Ideally, transparency and accountability would be the cornerstones of any election campaign, but for a heated political arena in the internet age, they can also be the first to crumble.
On April 15, pre-election machinations whirred with the debut of a website and Twitter account calling itself “Who Is Stacey Lawson?” The staunchly anonymous author has been dedicated to digging up damaging information about Lawson, one of the frontrunners in the campaign to fill Lynn Woolsey’s seat in the newly redrawn Second Congressional District. The site has triggered a small but fascinating local skirmish fueled by accusations of nefarious election strategies and the importance of transparency.
“It’s patently hypocritical, because the same person that’s hiding behind this anonymous screen name and attacking Stacey on the grounds that she allegedly had things to hide, that she’s a stealth candidate, is taking that whole stealth thing 20 steps further by completely hiding their own identity,” says Cynthia Boaz, a political science professor at Sonoma State University. “To accuse someone of something that you yourself are engaging in—it takes a lot of credibility out of the accusations themselves. It’s really disappointing that people in our local political scene would sink to that level.”
Boaz’s partner, Jason Liles, former Healdsburg mayor and member of the Sonoma County Planning Commission, is a volunteer coordinator on Lawson’s campaign. Boaz says she herself is not involved with the campaign, except as a voter and a supporter. She says that “Who Is Stacey Lawson?” is a “desperate, dirty-tricks campaign strategy,” and has implied in Twitter postings that one of the other candidates could be behind the corrosive pop-up.
Boaz refuses to speculate on who specifically might be behind the site.
Jake Bayless, editor of the online site Empire Report, says that, like Boaz, he’s not fan of any sources’ choice to remain anonymous. Bayless himself has been busy digging up information on Lawson, after coming across an article in the North Coast Journal that mentioned the multimillionaire entrepreneur’s past gig as a spirituality columnist for the Huffington Post. Further digging revealed that all of Lawson’s posts had been deleted in 2011, before she entered the congressional race.
Using the Internet Archive’s Wayback Machine, which archives content back to 1996, Bayless was able to retrieve 48 soul-searching pieces with titles such as “Knowledge Is Bondage,” “We Are the Terrorists” and “Igniting the Modern Mystic.” A sample passage, “What It Means to Delete Everything and Start Over,” finds Lawson “hurtling towards oblivion,” writing decrees such as “All my well worn beliefs? Piles of crap. Delete. Everything I thought I knew? Bullshit.”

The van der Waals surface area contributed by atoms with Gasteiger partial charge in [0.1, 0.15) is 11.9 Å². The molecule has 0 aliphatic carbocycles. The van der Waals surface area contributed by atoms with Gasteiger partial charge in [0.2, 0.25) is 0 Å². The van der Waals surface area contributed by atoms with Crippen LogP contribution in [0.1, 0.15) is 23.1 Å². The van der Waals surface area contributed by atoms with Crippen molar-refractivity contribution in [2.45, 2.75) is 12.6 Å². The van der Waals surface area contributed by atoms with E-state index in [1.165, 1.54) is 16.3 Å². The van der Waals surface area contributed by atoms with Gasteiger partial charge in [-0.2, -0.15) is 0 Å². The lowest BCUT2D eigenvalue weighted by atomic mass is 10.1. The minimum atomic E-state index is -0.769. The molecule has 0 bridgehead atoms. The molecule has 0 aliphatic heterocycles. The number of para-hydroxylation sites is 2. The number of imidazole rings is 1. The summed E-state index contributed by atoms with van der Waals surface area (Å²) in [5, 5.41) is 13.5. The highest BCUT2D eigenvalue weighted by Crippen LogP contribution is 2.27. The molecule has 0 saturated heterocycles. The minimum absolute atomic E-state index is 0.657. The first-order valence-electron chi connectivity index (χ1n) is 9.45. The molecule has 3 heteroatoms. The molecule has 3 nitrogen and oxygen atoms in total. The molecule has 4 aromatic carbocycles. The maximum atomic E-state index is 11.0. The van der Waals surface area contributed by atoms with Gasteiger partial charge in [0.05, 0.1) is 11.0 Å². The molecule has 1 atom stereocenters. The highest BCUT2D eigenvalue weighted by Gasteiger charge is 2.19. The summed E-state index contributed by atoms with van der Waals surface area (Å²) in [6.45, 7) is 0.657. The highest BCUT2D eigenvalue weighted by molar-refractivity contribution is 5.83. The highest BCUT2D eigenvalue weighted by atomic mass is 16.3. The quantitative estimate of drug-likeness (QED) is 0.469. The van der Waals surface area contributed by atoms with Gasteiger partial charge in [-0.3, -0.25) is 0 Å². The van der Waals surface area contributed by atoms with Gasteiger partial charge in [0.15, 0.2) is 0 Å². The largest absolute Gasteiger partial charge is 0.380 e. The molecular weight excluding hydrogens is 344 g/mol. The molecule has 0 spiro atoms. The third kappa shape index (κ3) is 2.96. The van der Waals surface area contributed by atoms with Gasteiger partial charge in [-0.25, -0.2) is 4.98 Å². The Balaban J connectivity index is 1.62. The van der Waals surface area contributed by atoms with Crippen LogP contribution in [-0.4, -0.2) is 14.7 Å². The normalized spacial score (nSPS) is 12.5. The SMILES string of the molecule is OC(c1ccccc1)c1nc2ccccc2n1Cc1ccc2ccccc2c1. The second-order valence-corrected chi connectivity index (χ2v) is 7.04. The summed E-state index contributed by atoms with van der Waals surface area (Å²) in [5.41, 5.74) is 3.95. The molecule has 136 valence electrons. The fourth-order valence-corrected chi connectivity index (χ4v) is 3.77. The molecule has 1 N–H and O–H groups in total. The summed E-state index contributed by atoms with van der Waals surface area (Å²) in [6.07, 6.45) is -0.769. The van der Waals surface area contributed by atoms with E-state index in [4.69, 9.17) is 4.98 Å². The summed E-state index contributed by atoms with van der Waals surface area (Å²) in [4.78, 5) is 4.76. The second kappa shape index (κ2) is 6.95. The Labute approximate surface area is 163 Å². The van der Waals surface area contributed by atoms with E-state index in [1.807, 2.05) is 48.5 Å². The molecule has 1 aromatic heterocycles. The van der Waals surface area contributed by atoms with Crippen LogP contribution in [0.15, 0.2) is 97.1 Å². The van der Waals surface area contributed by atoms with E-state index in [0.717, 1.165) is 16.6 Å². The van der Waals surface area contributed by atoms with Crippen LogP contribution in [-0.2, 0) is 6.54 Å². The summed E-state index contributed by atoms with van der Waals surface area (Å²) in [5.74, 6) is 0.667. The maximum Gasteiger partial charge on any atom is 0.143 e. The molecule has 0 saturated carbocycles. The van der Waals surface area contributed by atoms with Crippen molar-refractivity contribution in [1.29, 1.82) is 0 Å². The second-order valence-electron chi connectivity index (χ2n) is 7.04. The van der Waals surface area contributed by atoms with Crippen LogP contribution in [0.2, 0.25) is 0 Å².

After Bayless reposted the articles on Empire Report, “Who Is Stacey Lawson” reached out to him privately on Twitter, suggesting, “Let’s work together on Stacey Lawson.” Bayless declined.
“Really for me, it’s just about the facts. Shine the flashlight on them,” says Bayless, in reference to his decision to republish the Huffington Post materials. “This was one of those things where clearly the candidate would have preferred that they stayed in the dark, and to me that’s problematic.”
“Who Is Stacey Lawson?” did not respond to requests for comment from the Bohemian.
Lawson, who moved to Marin three years ago from San Francisco, was also called to task by fellow candidate and Marin County Supervisor Susan Adams at an April 17 Dominican University debate for her involvement as executive chair in a company called Chelsey Henry Inc., which manufactured women’s purses at a factory in China. Among other things, the company failed to pay payroll taxes during 2007–2008.
This history, along with disclosures of Lawson’s top campaign donors—including Tim O’Reilly of O’Reilly Media, the Men’s Wearhouse’s George Zimmer and controversial former congressman Doug Bosco—has made the pages of “Who Is Stacey Lawson?” The site’s author appears particularly obsessed with debunking Lawson’s own biography—in particular, her story of growing up in a trailer.
Andrew Acosta, campaign consultant for Jared Huffman, flatly denies any involvement with the site. “We have nothing to do with it,” he says.
Tom Higgins, political consultant to the Norman Solomon campaign, says any suggestion of the Solomon campaign being tied to “Who Is Stacey Lawson?” only constitutes more dirty tricks.
“There is a smell of desperation in the anonymous, unsubstantiated and false accusations of what would be federal campaign law violations if our campaign had anything to do with the ‘Who Is Stacey Lawson?’ website and Twitter operation,” says Higgins, asserting that he is “190 percent, absolutely, dead-positive certain” that Norman Solomon’s campaign is not behind the site. “I have no clue who it is,” he adds.
Bayless agrees that transparency is key. “I have a problem with the anonymity,” he says. “It’s bad for politics.”